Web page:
HIGHTOWER: The Flim-Flam Campaign

Well, there we have it: Gore-Bush. Dull versus Dullard.

No matter which one of them wins, AT&T, Microsoft, Boeing, Disney, and Exxon wins. They're among dozens of giants that have put at least $50,000 each into the pockets of both camps, not only buying the loyalties of the candidates, but also controlling the political debate. So, basic kitchen-table issues that matter to most people will not even be on the table for discussion, because the money masters of the GoreBush flim-flam campaign don't want their candidates -- or you and me -- talking about such troubling issues. Here are just a few examples of what the Democrat and Republican will NOT be discussing, much less challenging:

The Mugging of the Middle Class. Gore and Bush gush about the glories of the razzle-dazzle Wall Street "Boom," but neither mentions that 8-out-of-10 Americans are experiencing more bust than boom, with corporate downsizings, farm bankruptcies, and family debt soaring.

Merger Mania. Every industry is being consolidated and conglomerated by huge corporations swallowing each other to become MegaHuge, gaining monopoly power that cuts our jobs, raises prices, squeezes out small competitors, reduces service, and bullies our communities. Yet Gore and Bush quietly take millions from the merging barons and stay eerily silent.

Globaloney. Rapacious corporations are empowered and even subsidized by our government to export U.S. jobs, exploit foreign workers and the environment, and undercut our very right to self government. Gore and Bush, however, are funded by the corporate globalists, so neither will see, hear, or speak any evil about this outrage.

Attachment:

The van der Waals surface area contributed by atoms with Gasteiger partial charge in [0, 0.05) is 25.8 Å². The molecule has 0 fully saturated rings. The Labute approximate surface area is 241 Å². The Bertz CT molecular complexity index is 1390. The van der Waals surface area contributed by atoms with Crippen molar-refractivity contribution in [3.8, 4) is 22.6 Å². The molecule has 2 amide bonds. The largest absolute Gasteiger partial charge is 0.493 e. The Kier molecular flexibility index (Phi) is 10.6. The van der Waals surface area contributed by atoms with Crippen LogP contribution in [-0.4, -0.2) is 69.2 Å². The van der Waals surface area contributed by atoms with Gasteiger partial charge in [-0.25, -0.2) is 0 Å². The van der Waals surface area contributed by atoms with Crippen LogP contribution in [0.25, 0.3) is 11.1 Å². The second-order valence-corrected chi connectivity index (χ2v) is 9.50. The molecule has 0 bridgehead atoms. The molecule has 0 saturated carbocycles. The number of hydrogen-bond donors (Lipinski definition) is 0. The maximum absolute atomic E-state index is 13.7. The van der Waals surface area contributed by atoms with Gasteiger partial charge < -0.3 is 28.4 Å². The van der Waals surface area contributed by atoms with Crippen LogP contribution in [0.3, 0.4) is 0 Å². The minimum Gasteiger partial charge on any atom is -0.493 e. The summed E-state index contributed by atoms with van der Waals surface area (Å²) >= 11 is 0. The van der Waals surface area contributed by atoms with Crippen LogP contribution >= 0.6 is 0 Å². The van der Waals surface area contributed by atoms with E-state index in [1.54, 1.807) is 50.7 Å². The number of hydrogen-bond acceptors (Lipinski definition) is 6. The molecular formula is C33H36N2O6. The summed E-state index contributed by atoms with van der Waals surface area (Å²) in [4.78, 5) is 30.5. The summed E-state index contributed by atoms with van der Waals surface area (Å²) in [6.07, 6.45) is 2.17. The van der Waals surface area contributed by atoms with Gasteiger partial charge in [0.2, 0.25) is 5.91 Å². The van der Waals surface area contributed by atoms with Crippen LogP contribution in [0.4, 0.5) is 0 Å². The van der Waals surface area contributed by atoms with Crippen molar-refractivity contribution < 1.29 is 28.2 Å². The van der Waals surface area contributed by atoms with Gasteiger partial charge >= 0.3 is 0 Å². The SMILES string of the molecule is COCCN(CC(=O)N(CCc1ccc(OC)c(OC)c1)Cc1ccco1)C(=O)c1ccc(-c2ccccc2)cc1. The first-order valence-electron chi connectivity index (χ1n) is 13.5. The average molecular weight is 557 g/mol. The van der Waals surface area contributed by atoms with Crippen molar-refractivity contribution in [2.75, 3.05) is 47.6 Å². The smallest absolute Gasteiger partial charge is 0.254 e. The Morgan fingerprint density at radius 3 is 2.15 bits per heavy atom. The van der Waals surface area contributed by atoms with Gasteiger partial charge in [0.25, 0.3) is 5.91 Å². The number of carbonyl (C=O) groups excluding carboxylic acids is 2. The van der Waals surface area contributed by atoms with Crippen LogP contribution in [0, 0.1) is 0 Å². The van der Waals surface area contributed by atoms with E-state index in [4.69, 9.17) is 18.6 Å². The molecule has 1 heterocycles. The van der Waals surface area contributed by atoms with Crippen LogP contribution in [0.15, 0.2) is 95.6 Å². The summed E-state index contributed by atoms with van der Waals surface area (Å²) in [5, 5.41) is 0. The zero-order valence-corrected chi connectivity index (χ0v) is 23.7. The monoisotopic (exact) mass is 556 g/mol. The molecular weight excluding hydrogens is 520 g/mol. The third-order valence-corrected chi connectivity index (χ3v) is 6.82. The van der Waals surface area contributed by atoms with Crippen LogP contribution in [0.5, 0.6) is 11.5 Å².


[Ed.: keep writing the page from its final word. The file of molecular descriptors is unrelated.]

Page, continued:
This is Jim Hightower saying ... On these and dozens of other key issues -- from the stupid "drug war" to the crying need for universal health care -- Gore and Bush are not engaged in an election, but in a scurrilous scam to preserve the status quo. And "status quo" is Latin for "the mess we're in."

ACLU By ACLUSponsored

Imagine you've forgotten once again the difference between a gorilla and a chimpanzee, so you do a quick Google image search of “gorilla." But instead of finding images of adorable animals, photos of a Black couple pop up.

Is this just a glitch in the algorithm? Or, is Google an ad company, not an information company, that's replicating the discrimination of the world it operates in? How can this discrimination be addressed and who is accountable for it?

“These platforms are encoded with racism," says UCLA professor and best-selling author of Algorithms of Oppression, Dr. Safiya Noble. “The logic is racist and sexist because it would allow for these kinds of false, misleading, kinds of results to come to the fore…There are unfortunately thousands of examples now of harm that comes from algorithmic discrimination."

On At Liberty this week, Dr. Noble joined us to discuss what she calls “algorithmic oppression," and what needs to be done to end this kind of bias and dismantle systemic racism in software, predictive analytics, search platforms, surveillance systems, and other technologies.

What you can do:
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